Miguel Peralta1,2, João Santos3, Joana Bordado3, Duarte Henriques-Neto1, João Martins2,4, Pedro Cruz5, Élvio Rúbio Gouveia6,7, Adilson Marques1,2
1University of Lisbon, Faculty of Human Kinetics, Interdisciplinary Centre for the study of human Performance, Lisboa, Portugal
2University of Lisbon, Environmental Health Institute, Lisboa, Portugal
3University of Lisbon, Faculty of Human Kinetics, Lisboa, Portugal
4University of Lisbon, Faculty of Human Kinetics and Research and Intervention in Education and Training, Institute of Education, Pedagogy Lab, Lisboa, Portugal
5University of Trás-os-Montes e Alto Douro, Vila Real, Portugal
6University of Madeira, Department of Sports and Physical Education, Funchal, Portugal
7Interactive Technologies Institute, LARSyS, Funchal, Portugal
Participation in Physical Activity is Associated with Well-being in European University Students
Monten. J. Sports Sci. Med. 2021, 10(2), 41-46 | DOI: 10.26773/mjssm.210906
This study’s objective was to analyse the associations between physical activity (PA) and well-being in a rep- resentative sample of European university students. This cross-sectional study was based on data from the European Social Survey round 6, 2012, comprising 3,143 European university students (1456 men and 1687 women) from 27 countries, with a mean age of 21.3±2.9 years. Socio-demographic data, PA, health perception, and the six dimensions of well-being were self-reported. Men reported practising PA more often than women did (4.4±2.2 versus 4.1 ± 2.2, p<0.001) and had better health perception (4.2±0.7 versus 4.1 ± 0.8, p<0.001) and total well-being score (5.5±1.2 versus 5.2 ± 1.3, p<0.001). PA frequency was linearly associated with health perception (p<0.001) as well as the overall well-being score (p<0.001). There is a positive association between PA and the well-being of European university students. This emphasizes the importance of PA in the university students’ lifestyle and the need to develop programmes that reduce physical inactivity.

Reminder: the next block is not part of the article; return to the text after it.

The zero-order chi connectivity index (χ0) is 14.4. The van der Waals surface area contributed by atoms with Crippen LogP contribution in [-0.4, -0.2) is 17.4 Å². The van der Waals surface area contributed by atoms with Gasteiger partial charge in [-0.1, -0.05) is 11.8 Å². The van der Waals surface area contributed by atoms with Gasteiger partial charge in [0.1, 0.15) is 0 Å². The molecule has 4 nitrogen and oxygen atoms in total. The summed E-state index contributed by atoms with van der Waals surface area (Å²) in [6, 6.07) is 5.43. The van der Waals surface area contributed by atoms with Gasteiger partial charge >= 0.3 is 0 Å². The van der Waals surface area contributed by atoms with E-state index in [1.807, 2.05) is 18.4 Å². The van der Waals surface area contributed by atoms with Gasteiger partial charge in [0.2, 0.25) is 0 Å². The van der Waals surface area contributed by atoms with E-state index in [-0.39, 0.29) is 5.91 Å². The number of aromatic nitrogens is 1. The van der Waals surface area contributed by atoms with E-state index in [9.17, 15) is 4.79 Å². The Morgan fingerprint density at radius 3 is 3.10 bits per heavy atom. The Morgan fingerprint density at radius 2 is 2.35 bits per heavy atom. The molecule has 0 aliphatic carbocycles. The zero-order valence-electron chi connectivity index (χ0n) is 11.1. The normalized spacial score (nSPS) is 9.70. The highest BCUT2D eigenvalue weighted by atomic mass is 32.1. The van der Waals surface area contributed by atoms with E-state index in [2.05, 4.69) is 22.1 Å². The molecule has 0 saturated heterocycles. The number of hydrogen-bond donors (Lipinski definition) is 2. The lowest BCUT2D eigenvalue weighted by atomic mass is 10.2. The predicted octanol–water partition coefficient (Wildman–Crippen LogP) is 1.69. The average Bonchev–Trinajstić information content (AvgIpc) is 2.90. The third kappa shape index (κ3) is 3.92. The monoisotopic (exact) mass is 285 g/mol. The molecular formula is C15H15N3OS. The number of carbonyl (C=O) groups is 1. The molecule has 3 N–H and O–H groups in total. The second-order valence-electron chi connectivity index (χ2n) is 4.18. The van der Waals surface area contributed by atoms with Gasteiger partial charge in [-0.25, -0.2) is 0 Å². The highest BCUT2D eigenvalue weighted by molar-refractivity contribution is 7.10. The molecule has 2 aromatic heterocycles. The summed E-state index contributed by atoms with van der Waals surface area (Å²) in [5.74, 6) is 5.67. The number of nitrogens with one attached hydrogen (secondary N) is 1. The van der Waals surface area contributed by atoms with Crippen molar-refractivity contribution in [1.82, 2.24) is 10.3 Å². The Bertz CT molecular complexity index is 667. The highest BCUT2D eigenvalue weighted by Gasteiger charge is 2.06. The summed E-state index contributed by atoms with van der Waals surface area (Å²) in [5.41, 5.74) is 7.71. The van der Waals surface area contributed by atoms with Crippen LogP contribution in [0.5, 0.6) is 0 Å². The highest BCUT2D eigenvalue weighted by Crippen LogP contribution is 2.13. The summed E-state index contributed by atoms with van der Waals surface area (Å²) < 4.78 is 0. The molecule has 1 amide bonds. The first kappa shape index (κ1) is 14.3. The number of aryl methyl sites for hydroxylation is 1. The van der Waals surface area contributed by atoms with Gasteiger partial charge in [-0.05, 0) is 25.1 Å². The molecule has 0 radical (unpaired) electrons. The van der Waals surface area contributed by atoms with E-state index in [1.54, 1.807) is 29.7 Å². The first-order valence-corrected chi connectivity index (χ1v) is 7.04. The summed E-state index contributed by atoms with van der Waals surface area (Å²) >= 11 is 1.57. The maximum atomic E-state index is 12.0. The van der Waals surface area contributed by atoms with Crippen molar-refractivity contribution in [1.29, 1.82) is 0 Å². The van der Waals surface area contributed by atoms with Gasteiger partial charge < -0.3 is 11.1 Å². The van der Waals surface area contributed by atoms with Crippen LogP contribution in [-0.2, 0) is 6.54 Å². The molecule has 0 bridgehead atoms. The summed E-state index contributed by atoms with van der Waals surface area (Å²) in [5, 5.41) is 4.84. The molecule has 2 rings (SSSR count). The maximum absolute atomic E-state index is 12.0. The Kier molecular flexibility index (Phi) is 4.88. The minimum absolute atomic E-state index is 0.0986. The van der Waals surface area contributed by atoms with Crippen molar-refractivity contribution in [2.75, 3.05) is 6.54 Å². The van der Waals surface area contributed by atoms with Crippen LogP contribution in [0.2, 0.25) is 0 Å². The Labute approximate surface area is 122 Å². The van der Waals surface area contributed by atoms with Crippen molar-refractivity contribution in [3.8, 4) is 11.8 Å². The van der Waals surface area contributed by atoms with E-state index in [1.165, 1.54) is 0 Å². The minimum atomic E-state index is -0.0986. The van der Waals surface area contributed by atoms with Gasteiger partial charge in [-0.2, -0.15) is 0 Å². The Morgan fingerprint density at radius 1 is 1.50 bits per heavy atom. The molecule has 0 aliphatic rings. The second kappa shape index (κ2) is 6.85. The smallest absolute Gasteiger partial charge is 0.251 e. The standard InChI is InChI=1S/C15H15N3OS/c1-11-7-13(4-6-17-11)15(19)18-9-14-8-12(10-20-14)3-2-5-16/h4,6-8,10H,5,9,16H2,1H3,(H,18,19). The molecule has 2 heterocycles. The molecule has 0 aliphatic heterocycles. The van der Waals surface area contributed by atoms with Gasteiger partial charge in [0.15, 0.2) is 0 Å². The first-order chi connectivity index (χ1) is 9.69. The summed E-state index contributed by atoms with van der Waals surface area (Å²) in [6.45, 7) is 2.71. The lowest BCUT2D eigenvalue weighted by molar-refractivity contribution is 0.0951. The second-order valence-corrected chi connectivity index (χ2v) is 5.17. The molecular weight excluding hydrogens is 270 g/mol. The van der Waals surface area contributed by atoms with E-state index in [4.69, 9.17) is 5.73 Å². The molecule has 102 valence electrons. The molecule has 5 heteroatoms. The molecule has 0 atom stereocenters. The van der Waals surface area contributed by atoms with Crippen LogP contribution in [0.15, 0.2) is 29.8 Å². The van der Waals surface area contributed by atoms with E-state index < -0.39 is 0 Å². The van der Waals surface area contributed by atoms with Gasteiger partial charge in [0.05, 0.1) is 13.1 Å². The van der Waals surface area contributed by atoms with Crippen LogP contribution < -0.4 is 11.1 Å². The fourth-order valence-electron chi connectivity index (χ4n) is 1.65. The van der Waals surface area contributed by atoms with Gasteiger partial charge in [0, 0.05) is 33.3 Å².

exercise, active lifestyle, health, epidemiology, young adults
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